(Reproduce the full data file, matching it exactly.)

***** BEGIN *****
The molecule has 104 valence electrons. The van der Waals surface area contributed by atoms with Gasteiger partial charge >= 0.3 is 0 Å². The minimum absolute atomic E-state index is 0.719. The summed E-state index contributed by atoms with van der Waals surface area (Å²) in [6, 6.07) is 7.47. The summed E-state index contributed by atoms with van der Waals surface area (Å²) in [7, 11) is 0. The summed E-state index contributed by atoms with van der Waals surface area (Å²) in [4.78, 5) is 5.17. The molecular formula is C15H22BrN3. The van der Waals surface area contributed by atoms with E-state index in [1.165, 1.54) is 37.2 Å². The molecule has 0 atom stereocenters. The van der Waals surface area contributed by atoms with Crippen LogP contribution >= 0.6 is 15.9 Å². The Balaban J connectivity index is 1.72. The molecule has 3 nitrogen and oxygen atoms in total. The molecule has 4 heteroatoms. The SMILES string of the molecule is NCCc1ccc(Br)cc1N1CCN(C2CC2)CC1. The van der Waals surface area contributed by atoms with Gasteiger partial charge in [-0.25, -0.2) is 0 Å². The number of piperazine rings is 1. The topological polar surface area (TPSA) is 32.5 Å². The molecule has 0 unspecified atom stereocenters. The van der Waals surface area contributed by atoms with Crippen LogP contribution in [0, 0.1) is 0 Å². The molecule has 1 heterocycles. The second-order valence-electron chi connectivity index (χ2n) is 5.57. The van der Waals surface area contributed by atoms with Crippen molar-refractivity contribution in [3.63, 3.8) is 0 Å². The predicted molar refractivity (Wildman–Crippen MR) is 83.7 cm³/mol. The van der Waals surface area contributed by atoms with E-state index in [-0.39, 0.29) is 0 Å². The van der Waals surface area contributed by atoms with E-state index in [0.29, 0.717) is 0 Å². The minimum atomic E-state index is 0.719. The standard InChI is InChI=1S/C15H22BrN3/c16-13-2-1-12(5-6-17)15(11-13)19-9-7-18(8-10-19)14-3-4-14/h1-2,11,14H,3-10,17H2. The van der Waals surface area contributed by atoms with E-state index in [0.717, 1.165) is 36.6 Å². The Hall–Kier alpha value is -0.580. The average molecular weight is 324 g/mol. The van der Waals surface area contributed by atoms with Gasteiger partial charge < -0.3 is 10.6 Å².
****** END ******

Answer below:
The molecule has 104 valence electrons. The van der Waals surface area contributed by atoms with Gasteiger partial charge >= 0.3 is 0 Å². The minimum absolute atomic E-state index is 0.719. The summed E-state index contributed by atoms with van der Waals surface area (Å²) in [6, 6.07) is 7.47. The summed E-state index contributed by atoms with van der Waals surface area (Å²) in [7, 11) is 0. The summed E-state index contributed by atoms with van der Waals surface area (Å²) in [4.78, 5) is 5.17. The molecular formula is C15H22BrN3. The van der Waals surface area contributed by atoms with E-state index in [1.165, 1.54) is 37.2 Å². The molecule has 0 atom stereocenters. The van der Waals surface area contributed by atoms with Crippen LogP contribution >= 0.6 is 15.9 Å². The Balaban J connectivity index is 1.72. The molecule has 3 nitrogen and oxygen atoms in total. The molecule has 4 heteroatoms. The SMILES string of the molecule is NCCc1ccc(Br)cc1N1CCN(C2CC2)CC1. The van der Waals surface area contributed by atoms with Gasteiger partial charge in [-0.25, -0.2) is 0 Å². The number of piperazine rings is 1. The topological polar surface area (TPSA) is 32.5 Å². The molecule has 0 unspecified atom stereocenters. The van der Waals surface area contributed by atoms with Crippen LogP contribution in [0, 0.1) is 0 Å². The molecule has 1 heterocycles. The second-order valence-electron chi connectivity index (χ2n) is 5.57. The van der Waals surface area contributed by atoms with Crippen molar-refractivity contribution in [3.63, 3.8) is 0 Å². The predicted molar refractivity (Wildman–Crippen MR) is 83.7 cm³/mol. The van der Waals surface area contributed by atoms with E-state index in [-0.39, 0.29) is 0 Å². The van der Waals surface area contributed by atoms with E-state index in [0.29, 0.717) is 0 Å². The minimum atomic E-state index is 0.719. The standard InChI is InChI=1S/C15H22BrN3/c16-13-2-1-12(5-6-17)15(11-13)19-9-7-18(8-10-19)14-3-4-14/h1-2,11,14H,3-10,17H2. The van der Waals surface area contributed by atoms with E-state index in [0.717, 1.165) is 36.6 Å². The Hall–Kier alpha value is -0.580. The average molecular weight is 324 g/mol. The van der Waals surface area contributed by atoms with Gasteiger partial charge < -0.3 is 10.6 Å².